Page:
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Leonardo da Vinci the Genius

The Science Museum of Oklahoma showcases the man who brought science into his art, Leonardo da Vinci.
Leonardo da Vinci the Genius

Leonardo da Vinci the Genius

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Science Museum Oklahoma

Leonardo da Vinci

Show Details

Show 1643: Leonardo da Vinci the Genius
Air Date: October 23, 2016

 

Transcript

Rob McClendon: Well, Leonardo da Vinci is the epitome of the Renaissance man. While he may be best known for his great works like the “Mona Lisa” and “The Last Supper,” he brought science into his art. Through Jan. 8, Science Museum Oklahoma is showcasing an exhibit of his work and the ideas he conceived that were well ahead of his time. And curator Clint Stone took me for a look.

Clint Stone: When Grande Exhibitions approached us about an exhibit about Leonardo, it was really perfect for the museum. He is really that STEM or that STEAM artist, that great mind who was thinking so far ahead of his time. And his designs still have a huge impact on what we do today.

Rob McClendon: Yeah, and I want to play off of something you just said. You said STEAM, and really he was one of the very first that showed that correlation between the arts and science.

Stone: He did. During his time, Leonardo was well-known as an artist. He was the artist of his time. He was so well respected that in his journals, in his notebooks, what we call his codices today, he was designing. He was using science. He was naturally curious about birds, flight, how they work, how we work, technology, inventing things that other scientists have thought about before but advancing them. He was thinking about all those things back then, so he’s using science technology, he’s engineering these things, and he was using math to get it all done. And he was using the arts as his entry point to really explore these ideas.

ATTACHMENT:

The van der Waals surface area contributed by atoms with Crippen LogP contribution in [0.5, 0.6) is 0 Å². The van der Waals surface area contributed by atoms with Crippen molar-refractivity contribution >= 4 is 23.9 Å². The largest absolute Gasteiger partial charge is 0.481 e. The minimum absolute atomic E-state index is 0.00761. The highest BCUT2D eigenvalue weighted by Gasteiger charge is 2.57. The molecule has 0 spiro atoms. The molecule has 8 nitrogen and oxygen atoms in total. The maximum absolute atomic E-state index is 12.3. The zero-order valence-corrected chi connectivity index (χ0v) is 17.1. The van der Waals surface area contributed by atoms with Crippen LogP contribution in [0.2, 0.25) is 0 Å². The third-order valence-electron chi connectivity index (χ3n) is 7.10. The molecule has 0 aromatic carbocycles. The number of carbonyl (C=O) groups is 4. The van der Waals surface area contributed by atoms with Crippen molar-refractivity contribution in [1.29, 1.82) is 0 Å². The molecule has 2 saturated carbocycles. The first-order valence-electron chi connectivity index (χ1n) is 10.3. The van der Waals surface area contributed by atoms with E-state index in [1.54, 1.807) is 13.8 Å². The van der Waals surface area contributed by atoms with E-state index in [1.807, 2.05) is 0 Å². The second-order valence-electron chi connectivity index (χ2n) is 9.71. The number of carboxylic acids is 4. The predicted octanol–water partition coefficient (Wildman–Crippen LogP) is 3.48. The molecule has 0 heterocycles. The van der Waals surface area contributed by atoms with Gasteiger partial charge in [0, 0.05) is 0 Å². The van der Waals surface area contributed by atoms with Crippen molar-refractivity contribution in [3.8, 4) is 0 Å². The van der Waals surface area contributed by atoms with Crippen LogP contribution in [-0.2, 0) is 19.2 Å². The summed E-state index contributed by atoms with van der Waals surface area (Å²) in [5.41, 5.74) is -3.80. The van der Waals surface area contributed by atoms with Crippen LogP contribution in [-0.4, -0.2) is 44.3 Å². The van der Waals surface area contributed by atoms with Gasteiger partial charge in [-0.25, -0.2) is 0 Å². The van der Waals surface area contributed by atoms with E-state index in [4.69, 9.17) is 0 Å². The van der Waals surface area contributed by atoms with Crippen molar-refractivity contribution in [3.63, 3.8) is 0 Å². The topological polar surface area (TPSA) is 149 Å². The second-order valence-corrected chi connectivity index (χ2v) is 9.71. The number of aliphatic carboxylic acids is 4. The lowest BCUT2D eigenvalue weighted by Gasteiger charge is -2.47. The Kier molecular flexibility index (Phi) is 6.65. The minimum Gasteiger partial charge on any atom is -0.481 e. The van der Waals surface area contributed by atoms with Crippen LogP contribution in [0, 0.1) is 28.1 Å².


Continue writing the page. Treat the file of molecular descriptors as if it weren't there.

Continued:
Rob: Let’s go take a look.

Stone: Oh, fantastic, let’s do. We think of Leonardo today as the painter, as this great mind, as the designer of things that would ultimately become the helicopter, his obsession with flight. He had to do things to pay the bills, just like we all do. One of those things he did was basically a stage designer, a party planner. He did whatever he needed to do to appease his patrons at the time. And one thing he was incredibly adept at was stage design and prop design, and what we have right here is a self-propelled car. Now, on cue, this design would drive across stage in a curved or straight path, whatever it needed to be at the time, but this idea of a car that could drive itself on a predetermined path is really not that different than what we’re looking at today where we’re looking at self-propelled cars.

Rob: Yeah, and I am so fascinated not only by this but other things in the exhibit, that these are things that did not exist before he came about.

Stone: They did not exist. And he was not above looking at what other scientists and other minds did before him that he would take that information, advance it, he would look at what’s next. How can this be more efficient? How can this be more practical? How can I look at this thing that does this and make it do this other thing? And he did that through continual research, continual dreaming, looking at what he was doing and advancing that, always thinking. One of the byproducts of this is he didn’t always finish everything he started, but that was just part of the way his mind worked as he was always looking at what’s next..

Rob: So I want to see the things that didn’t work.

Stone: I’ll show you those. There are several things in this exhibit that really didn’t work, but what he came across ended up being great ideas for the next thing.

Rob: OK, let’s take a look. Now, these look like water skis.